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An adult dropped a bowl in the presence of an 18-month-old. The toddler scurried across the room, picked up the bowl, handed it to the adult, and then walked away. This seemingly clumsy behavior of an adult is actually part of a series of studies undertaken by Felix Warneken, the Joy Foundation Fellow at the Radcliffe Institute and the John L. Loeb Associate Professor of the Social Sciences at Harvard University. Warneken was interviewed about his research by Susan Seligson for an article “Overturning Assumptions about the Nature of Altruism” for the Radcliffe Magzine.
Seligson describes an incident in Warneken’s life that might seem of little consequence to many people but had a significant impact on him. Warneken was intrigued as a graduate student at the Max Planck Institute in Germany by the question if helping behaviors might be innate and if children even under the age of two could display such behaviors. Would a toddler understand and offer help if someone needed it? Warneken reported that some of the senior faculty members doubted that toddlers would do so.
Then one day while Warneken was involved in an unrelated study, he accidentally dropped a ball. A toddler in the room picked up the ball and handed it to him. The reaction of the toddler was to serve as a catalyst for Warneken to initiate various experiments about the roots of altruism. In one study, Warneken, while in the presence of an 18-month-old, carried a stack of magazines to place in a cabinet. He repeated the action, but this time he made believe he was unable to open the closed cabinet doors and “groaned in obvious dismay.” At least half of the time, the child came over to the cabinet and pulled the door open. The same behaviors occurred in a study in which the child helped to open a flap on a box.
Seligson writes about another study in which children left their play to assist an adult who had dropped his pen. “This looks a whole lot like altruism—helping another with no benefit to oneself—so Warneken went on to mix things up by offering toys as rewards when the children helped.”
Adding the dimension of rewards piqued my interest. In previous articles I have reported studies indicating the negative impact of rewards on children’s motivation. Thus, I wondered what Warneken discovered when he introduced rewards to children for engaging in altruistic behavior. He reports, “In fact, the rewarding could even decrease the helping behavior; when I rewarded them over and over again, they were later less likely to help than children who’d received no award.”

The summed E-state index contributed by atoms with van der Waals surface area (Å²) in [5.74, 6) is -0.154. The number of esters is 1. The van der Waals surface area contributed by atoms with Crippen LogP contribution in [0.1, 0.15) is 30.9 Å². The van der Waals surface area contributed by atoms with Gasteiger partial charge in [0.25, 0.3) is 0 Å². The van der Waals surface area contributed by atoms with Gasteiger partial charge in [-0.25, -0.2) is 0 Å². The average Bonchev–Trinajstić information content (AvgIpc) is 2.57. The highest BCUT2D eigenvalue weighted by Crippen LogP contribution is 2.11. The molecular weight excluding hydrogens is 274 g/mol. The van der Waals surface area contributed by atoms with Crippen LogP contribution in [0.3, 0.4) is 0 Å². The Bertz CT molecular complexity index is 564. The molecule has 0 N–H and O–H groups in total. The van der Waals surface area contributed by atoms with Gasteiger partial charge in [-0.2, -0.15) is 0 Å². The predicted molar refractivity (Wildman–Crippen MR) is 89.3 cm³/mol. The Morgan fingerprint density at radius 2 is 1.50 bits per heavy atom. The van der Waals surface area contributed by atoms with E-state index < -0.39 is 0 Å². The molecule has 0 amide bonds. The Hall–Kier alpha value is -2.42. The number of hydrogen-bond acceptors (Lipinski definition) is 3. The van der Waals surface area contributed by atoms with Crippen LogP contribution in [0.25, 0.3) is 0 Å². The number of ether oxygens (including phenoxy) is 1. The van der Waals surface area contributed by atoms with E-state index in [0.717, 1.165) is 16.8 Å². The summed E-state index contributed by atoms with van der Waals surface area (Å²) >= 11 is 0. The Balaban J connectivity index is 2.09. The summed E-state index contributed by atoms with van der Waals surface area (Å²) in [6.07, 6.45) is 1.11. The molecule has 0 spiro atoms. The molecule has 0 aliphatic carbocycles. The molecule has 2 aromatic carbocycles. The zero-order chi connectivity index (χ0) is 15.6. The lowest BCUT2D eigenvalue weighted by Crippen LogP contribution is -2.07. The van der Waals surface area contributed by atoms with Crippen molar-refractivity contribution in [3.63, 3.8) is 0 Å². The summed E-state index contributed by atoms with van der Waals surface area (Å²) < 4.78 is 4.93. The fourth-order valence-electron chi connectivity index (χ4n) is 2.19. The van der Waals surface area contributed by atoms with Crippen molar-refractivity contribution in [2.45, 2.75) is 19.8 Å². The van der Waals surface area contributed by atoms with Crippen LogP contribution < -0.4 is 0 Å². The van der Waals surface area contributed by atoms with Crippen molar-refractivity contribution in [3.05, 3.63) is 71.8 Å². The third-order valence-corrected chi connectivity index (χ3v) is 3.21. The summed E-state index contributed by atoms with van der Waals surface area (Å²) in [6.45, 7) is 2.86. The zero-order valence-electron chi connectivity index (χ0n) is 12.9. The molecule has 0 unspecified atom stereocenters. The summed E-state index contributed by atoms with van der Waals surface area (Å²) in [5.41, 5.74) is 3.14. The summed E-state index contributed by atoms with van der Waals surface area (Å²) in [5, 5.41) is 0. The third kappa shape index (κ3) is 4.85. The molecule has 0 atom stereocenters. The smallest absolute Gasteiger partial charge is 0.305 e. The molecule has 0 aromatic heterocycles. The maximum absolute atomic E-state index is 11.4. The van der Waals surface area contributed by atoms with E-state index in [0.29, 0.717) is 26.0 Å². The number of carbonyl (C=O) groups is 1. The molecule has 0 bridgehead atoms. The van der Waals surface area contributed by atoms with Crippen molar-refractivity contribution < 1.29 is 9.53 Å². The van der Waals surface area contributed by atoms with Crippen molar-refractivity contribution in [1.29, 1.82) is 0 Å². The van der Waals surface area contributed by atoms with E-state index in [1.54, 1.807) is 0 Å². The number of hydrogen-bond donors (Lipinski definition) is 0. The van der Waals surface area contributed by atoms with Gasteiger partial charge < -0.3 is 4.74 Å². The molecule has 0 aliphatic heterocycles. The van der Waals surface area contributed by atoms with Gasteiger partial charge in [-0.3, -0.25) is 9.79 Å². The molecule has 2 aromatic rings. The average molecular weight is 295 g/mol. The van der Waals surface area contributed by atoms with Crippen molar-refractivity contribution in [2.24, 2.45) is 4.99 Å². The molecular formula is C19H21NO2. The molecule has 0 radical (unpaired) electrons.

I believe there may be several reasons for this seemingly paradoxical finding, including that if altruistic inclinations are innate, the introduction of rewards, lessens (cheapens?) the motivation for this behavior.
Psychologist Michael Tomasello, co-director of the Max Planck Institute where Warneken had studied, expressed observations similar to those of Warneken at a series of lectures he offered at Stanford University that were summarized by Adam Gorlick in the Stanford Report. Tomasello asserts, “From when they first begin to walk and talk and become truly cultural beings, young human children are naturally cooperative and helpful in many—though obviously not all—situations. And they do not get this from adults; it comes naturally.”
Innate Altruism and Contributory Activities
Warneken and Tomasello’s belief in the innate quality of altruism parallels a position that my colleague Sam Goldstein and I have advanced for many years, especially in our books about nurturing resilience in children, namely, that there appears to be an inborn predisposition in children to want to help others. While, as Tomasello espresses, they may “not get this from adults,” I do believe that whether these predispositions are strengthened and actualized throughout our lives depends on the role of parents and other caregivers. It is for this reason that Sam and I have advocated that children be provided opportunities to engage in “contributory activities” from an early age, that is, behaviors that are rooted in assisting others.
I first discussed the importance of contributory activities more than 35 years ago, and since then I have become even more convinced that a major component for living a purposeful, meaningful, resilient life is to enrich the lives of others. The evidence that children naturally display altruistic behavior only reinforces this view. As I have often conveyed in my workshops, “Ask children to do their chores and they may not show the motivation you would like. However, say to them that you need their help, and they are much more likely to pitch in.”